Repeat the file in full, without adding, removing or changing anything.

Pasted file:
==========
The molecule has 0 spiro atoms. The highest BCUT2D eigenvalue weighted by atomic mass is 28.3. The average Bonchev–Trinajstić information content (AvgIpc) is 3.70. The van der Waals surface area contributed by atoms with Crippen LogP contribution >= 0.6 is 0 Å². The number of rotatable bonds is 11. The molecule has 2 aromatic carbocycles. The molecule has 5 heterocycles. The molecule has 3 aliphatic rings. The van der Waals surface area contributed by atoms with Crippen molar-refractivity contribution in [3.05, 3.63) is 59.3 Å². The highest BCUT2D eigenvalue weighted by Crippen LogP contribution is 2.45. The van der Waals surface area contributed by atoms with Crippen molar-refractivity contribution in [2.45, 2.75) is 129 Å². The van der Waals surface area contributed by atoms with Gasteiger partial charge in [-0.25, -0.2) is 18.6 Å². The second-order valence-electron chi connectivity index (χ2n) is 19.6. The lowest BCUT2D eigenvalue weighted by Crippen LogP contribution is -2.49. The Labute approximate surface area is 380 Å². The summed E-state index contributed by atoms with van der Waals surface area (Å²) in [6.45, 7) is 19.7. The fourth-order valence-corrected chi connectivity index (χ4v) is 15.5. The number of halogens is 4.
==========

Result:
The molecule has 0 spiro atoms. The highest BCUT2D eigenvalue weighted by atomic mass is 28.3. The average Bonchev–Trinajstić information content (AvgIpc) is 3.70. The van der Waals surface area contributed by atoms with Crippen LogP contribution >= 0.6 is 0 Å². The number of rotatable bonds is 11. The molecule has 2 aromatic carbocycles. The molecule has 5 heterocycles. The molecule has 3 aliphatic rings. The van der Waals surface area contributed by atoms with Crippen molar-refractivity contribution in [3.05, 3.63) is 59.3 Å². The highest BCUT2D eigenvalue weighted by Crippen LogP contribution is 2.45. The van der Waals surface area contributed by atoms with Crippen molar-refractivity contribution in [2.45, 2.75) is 129 Å². The van der Waals surface area contributed by atoms with Gasteiger partial charge in [-0.25, -0.2) is 18.6 Å². The second-order valence-electron chi connectivity index (χ2n) is 19.6. The lowest BCUT2D eigenvalue weighted by Crippen LogP contribution is -2.49. The Labute approximate surface area is 380 Å². The summed E-state index contributed by atoms with van der Waals surface area (Å²) in [6.45, 7) is 19.7. The fourth-order valence-corrected chi connectivity index (χ4v) is 15.5. The number of halogens is 4.